The problem is that once the law is passed and signed, the implementation and enforcement is then handed off to people over whom we have the second-least control, after the SCOTUS. Once the heads of the various departments have the power of regulation, they don’t give it up. They pass more and more regulations, leading to bureaucracies and rulebooks that become so complex that even those in charge can’t comprehend them. Nota bene, the IRS admits that half of the information given out by their customer service people is wrong. They further say that if you make an error based on their advice, that your good-faith reliance is not a defense.

So, to fix this, what I propose is simple, and will prevent a number of problems arising from regulatory overreach. Eliminate Congressional delegation. Make Congress write a law, to include necessary regulations, and not pass off the finer points to a different branch of government. If Congress can pass a 2,400-page bill, they should be able to pass a 52,400-page bill. At a minimum, they wouldn’t be able to take so much vacation time. They might actually have to spend more time legislating instead of campaigning.        It is a cinch that there would be fewer laws passed. Remember what Will Rogers said, “This country has come to feel the same when Congress is in session as when the baby gets hold of a hammer. “

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The Senate Wants to Help

Recognizing that obesity is a growing epidemic in America, and also recognizing the number of people who live in “food deserts” and suffer from nutritional deficits, the U.S. Senate took action. Senator Harry Reid, along with co-sponsors Barbara Boxer and Chuck Schumer, today introduced a bill that is aimed at helping people eat nutritional, healthy meals, and control their weight.

“People today are eating far too poorly,” said Reid. “It is imperative that we do something, for the sake of our children and their children. No longer can America tolerate the eating habits that have brought our country to the brink of destruction. Heart disease, diabetes, metabolic disorders are far more threatening than terrorists. Therefore, I have introduced a bill that will address these issues, so that Americans can continue to lead the world into the 21st Century.”

The bill, entitled “The Constantly Observing Nutritional Trends and Reducing Obesity Legally Act,” has two main parts.

The first is a requirement that every person or family at or above the poverty line buy at least one box of Total brand breakfast cereal weekly. If a family or person cannot document, through itemized receipts, the required number of purchases, they will face a “penalty” equal to three times the average retail cost of a year’s supply of Total times the number of people in their family unit. Should a family be able to document the purchases, no penalty will attach.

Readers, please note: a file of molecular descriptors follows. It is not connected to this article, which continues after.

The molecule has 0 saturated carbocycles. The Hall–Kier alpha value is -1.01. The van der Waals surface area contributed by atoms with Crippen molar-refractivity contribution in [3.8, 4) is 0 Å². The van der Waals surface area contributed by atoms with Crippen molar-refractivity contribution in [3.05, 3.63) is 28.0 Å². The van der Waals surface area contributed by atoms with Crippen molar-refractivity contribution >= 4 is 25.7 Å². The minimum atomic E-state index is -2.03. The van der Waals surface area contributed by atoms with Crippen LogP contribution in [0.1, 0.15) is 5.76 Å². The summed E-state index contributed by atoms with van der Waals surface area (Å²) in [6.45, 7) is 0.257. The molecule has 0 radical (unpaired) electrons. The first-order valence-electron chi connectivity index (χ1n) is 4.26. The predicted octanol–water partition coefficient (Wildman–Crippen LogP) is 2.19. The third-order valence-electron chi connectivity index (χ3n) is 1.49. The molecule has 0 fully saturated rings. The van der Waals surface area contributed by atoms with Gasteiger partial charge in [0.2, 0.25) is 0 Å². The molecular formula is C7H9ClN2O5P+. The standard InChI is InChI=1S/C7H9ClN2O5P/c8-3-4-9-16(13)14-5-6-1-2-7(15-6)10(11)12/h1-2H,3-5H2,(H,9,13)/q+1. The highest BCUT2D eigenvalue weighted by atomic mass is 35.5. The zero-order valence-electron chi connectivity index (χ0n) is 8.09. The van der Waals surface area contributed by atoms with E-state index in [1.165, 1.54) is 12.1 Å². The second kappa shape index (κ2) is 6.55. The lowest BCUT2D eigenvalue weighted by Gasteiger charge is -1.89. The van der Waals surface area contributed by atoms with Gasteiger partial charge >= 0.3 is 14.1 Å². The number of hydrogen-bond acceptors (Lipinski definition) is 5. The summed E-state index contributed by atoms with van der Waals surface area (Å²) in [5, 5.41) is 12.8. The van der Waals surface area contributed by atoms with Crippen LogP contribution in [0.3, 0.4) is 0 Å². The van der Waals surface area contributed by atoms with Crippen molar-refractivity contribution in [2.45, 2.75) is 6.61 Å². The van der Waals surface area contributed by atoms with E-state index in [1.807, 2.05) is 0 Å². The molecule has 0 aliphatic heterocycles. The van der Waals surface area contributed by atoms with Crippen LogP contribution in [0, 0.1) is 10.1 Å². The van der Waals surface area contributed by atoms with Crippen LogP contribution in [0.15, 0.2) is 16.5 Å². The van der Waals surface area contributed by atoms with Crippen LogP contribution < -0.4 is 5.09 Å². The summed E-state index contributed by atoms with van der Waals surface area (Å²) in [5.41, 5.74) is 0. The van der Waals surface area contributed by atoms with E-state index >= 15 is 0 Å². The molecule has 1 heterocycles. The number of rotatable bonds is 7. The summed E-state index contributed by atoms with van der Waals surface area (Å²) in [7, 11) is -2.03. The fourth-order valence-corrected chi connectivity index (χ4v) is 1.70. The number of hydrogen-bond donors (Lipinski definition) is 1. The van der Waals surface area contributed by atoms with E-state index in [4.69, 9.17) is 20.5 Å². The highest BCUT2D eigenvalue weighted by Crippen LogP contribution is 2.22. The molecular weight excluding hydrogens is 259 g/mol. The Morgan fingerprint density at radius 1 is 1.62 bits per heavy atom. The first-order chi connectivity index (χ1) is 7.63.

Part one of the act also amends certain parts of the ACA, also known as Obamacare. The amendment requires that each person, whether or not covered by any insurance, submit to testing by a licensed health care practitioner to determine their level of nutritional sufficiency. A failure to obtain and maintain nutritional sufficiency, as determined by the Secretary of HHS, will incur a penalty to be determined by the Secretary of the Treasury.

The second part of the act requires health care insurers to document a patients weight and height, and reduce those measurements to a “Body Mass Index.”  Such index, in the event it indicates obesity even marginally, will be used to determine a penalty, again, determined by the Secretary of the Treasury. The Secretary of HHS is empowered by this act to offer such subsidies for weight-loss programs as he or she determines is in the best interests of the nation.

President Obama has signaled his complete support for this bill, saying that, “Anyone who opposes this act is obviously a shill for the Twinkie and Coca Cola lobbyists, and wishes to see Americans die of heart attacks.”

Chris Matthews opined “anyone who opposes Obama on this bill is obviously a racist and loves fat people.” Piers Morgan chimed in, too: “ I don’t understand American’s fascination with guns.” Rachel Maddow echoed the President’s remarks, adding, “opposition to this bill comes from the Coke brothers, and we need to kill them.”

Congressional staffers have been reportedly wondering “what the hell?” When questioned, Speaker Boehner’s legislative aide suggested that the Speaker would probably vote against the bill, and refuse to fund it.

Categories: Uncategorized